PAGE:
• Jason,I compared Bob to Mahle because Mahle had never walked any more then 4 batters in any game in the minors prior to his first start.My point was young guys walk people.I could have researched as you did and used data to compare to prove my point next time.I will probably start with Nolan Ryan and maybe go to Randy Johnson just to see how they looked the first few years.You said players in the minors don’t have the ability to hit him but it won’t play in the majors.What then do we do with him?Give up on him?Let him stay at Louisville?How about we DFA and see how many teams jump all over that.

          Reply
        • I agree, Jason. I have seen both Stephenson and Mahle pitch several games at Pensacola. I even sat by Stephenson for several innings at a game when he was charting pitches behind home plate. He is a very nice young man, but his control is much worse than Mahle’s. Mahle was the best pitcher I have seen come through Pensacola and it is not even close.

          Reply
    • Perhaps we can trade him for another head case like PInt out of Colorado.
      Not sure they are ready to trade him yet.

      Reply
  2. Good stuff Jason. And I love that RLN has media access in Louisville. Thanks for these updates.

    Reply
  3. Hmmm…

    The one point that got my attention from Danny Darwin after he took over the reins as interim pitching coach was his intention to pitch inside.

    Obviously, no one intends (hopefully) to go head hunting or break jaws or injure players, but pitching inside is necessary. After Stephenson demonstrated that he was staking claim to the inside portion of the plate, he dominated the game. I was following the game via audio and gameday, but didn’t see the game, so determining cause and effect are somewhat nebulous. For whatever reason, after the 1st inning (23 pitches) Stephenson was dominant and efficient (65 pitches over 5 innings).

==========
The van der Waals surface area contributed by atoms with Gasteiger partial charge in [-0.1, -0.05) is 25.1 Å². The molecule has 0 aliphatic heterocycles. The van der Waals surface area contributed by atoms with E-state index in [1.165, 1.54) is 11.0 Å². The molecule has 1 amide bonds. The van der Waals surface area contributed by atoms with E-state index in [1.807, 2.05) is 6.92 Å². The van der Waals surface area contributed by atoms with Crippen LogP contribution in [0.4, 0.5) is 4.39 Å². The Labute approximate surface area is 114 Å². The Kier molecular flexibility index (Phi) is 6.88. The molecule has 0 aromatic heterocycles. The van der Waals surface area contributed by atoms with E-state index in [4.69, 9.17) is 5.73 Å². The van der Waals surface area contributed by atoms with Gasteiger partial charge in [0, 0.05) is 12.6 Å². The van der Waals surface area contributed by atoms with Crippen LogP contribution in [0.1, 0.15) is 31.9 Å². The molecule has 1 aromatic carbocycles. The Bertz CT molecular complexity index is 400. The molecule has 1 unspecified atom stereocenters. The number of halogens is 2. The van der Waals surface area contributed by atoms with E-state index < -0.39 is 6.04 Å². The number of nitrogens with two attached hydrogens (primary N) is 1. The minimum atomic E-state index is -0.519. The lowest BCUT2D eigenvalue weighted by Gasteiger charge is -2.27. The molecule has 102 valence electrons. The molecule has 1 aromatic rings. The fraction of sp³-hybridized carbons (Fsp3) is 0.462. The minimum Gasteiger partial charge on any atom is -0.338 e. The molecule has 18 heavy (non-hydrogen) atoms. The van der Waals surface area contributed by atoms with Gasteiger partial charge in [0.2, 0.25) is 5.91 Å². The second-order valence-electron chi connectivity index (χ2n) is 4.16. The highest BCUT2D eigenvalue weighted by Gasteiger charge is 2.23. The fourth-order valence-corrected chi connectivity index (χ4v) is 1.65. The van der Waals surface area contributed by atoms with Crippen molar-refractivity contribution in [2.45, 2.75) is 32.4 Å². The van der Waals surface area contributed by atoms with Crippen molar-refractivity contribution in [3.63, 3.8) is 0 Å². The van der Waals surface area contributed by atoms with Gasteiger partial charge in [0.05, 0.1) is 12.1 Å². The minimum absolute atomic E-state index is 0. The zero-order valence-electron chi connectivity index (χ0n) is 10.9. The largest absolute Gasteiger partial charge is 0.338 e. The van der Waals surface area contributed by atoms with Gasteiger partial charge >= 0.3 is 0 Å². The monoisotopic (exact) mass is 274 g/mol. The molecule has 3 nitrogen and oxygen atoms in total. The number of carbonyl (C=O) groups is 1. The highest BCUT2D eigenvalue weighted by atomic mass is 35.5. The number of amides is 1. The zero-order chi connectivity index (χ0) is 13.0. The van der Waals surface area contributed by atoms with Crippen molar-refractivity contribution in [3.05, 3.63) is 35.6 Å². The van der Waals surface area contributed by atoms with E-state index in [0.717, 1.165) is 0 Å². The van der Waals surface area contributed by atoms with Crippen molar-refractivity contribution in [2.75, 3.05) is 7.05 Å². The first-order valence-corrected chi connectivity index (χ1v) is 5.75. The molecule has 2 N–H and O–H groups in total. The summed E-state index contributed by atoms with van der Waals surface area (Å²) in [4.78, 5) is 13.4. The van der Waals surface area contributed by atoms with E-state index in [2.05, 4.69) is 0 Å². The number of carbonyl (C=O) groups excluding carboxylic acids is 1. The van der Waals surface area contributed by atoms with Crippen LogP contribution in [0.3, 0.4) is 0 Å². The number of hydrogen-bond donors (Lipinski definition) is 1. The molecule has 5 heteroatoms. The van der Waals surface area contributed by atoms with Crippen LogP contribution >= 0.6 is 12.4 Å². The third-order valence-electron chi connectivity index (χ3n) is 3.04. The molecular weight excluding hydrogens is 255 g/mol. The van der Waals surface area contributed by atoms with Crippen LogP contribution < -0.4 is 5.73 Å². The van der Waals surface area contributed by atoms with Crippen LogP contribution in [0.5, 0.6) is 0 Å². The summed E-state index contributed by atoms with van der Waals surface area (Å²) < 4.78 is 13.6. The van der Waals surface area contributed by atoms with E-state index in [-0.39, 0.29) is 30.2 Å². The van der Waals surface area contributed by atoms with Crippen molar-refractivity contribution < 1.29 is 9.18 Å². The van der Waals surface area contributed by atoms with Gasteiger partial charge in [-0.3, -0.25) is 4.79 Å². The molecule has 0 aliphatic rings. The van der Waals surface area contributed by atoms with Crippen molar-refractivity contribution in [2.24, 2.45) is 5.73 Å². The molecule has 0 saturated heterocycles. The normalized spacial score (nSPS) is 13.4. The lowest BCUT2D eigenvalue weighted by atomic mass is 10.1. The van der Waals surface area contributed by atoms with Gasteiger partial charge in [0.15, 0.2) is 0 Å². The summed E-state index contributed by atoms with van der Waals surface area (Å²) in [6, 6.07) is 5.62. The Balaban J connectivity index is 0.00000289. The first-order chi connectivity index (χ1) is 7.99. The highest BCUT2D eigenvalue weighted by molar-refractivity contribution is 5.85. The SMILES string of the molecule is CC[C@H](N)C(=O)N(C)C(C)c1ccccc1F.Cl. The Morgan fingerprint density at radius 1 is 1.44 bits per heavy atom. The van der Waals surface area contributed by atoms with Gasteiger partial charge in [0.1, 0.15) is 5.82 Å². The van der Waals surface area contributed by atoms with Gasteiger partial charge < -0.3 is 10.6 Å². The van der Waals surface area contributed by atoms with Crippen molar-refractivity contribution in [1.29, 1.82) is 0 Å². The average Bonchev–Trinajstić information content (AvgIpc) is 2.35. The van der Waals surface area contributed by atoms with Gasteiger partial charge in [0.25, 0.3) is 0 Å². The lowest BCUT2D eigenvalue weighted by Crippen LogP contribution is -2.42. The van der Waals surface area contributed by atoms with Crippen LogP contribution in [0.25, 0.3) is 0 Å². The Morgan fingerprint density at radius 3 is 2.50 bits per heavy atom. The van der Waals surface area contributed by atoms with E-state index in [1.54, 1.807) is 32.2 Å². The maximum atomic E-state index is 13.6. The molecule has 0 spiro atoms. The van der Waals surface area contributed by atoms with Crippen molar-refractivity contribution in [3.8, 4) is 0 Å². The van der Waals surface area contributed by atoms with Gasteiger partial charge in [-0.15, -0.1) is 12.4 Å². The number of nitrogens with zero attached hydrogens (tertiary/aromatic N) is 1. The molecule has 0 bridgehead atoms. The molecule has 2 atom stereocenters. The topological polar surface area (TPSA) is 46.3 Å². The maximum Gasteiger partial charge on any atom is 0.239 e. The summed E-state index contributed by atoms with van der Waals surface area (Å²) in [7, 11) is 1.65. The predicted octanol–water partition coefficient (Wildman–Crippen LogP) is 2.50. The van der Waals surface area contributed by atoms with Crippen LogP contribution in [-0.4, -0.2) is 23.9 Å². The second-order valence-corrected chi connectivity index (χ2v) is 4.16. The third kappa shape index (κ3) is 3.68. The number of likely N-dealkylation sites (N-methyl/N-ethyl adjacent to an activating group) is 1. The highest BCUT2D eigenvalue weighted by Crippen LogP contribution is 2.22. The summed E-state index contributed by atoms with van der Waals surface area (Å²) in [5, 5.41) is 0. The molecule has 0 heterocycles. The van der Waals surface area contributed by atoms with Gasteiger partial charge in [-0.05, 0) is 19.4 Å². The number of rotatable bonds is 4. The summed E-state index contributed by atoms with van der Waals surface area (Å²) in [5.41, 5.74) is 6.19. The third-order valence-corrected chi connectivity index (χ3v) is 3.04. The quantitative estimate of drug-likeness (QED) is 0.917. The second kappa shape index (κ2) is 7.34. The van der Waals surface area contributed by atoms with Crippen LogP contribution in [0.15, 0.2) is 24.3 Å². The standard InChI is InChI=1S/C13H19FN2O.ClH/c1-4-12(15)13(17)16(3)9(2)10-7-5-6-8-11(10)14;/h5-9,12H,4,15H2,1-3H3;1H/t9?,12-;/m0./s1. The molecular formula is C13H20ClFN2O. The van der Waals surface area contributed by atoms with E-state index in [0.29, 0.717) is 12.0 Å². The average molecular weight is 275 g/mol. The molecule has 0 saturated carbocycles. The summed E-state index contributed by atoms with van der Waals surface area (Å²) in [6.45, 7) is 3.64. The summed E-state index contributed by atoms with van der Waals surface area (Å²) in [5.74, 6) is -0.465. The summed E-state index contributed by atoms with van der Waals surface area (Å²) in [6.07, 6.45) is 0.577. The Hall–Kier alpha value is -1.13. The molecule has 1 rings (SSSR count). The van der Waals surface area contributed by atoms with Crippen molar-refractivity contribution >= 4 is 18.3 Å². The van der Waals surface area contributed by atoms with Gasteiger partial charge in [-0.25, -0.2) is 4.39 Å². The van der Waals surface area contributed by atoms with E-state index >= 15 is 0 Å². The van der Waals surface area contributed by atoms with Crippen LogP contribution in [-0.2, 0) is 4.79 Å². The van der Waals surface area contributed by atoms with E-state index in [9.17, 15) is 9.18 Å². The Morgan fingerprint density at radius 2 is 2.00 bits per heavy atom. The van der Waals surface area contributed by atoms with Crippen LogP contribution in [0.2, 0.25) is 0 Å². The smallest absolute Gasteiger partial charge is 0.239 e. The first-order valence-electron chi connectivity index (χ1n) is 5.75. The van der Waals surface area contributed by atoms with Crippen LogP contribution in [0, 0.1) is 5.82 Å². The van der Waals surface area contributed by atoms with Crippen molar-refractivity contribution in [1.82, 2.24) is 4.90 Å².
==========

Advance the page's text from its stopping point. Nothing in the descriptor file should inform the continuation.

Reply
    • That’s not what happened. What actually happened was he had no control for the first several innings at all. In the first three innings, he had 3 walks and 2 hit batters. There was no staking claim. There was a pitcher who had no idea where it was going for the first few innings and then calmed down.

      Also, if you don’t have control, I will assert that you shouldn’t pitch inside. It’s too dangerous. I could hear the ball make contact with Espinal’s face all the way up in the press box.

      Reply
      • Stephenson is too erratic.
        Reed is too erratic. They’ve never been able to sustain performance. Perhaps they would be better in the bullpen. Simplify their role and take the pressure off. Execute 2 pitches well for 4-6 batters every 2-3 days.

        Castillo and Mahle have poise and a sense of calm. Stuff is important but make up and execution and consistency are part of being a good pitcher as well.

        Reply
        • Fully agree. If the Reds can make Stephenson and Reed part of a package for a stud prospect or good SP with a few years of team control, DO IT. I know it would probably take another solid prospect or current player along with those two, but another team may have a clueless GM or a scout whispering “we can fix that guy, go get him”, etc.

          I hope they can move both of them as I don’t much care for either of them. As you said, we won’t see consistency or control any time soon. If they DO get it, it will be after team control is evaporated and then they’ll be costly if they do get it.

          Reply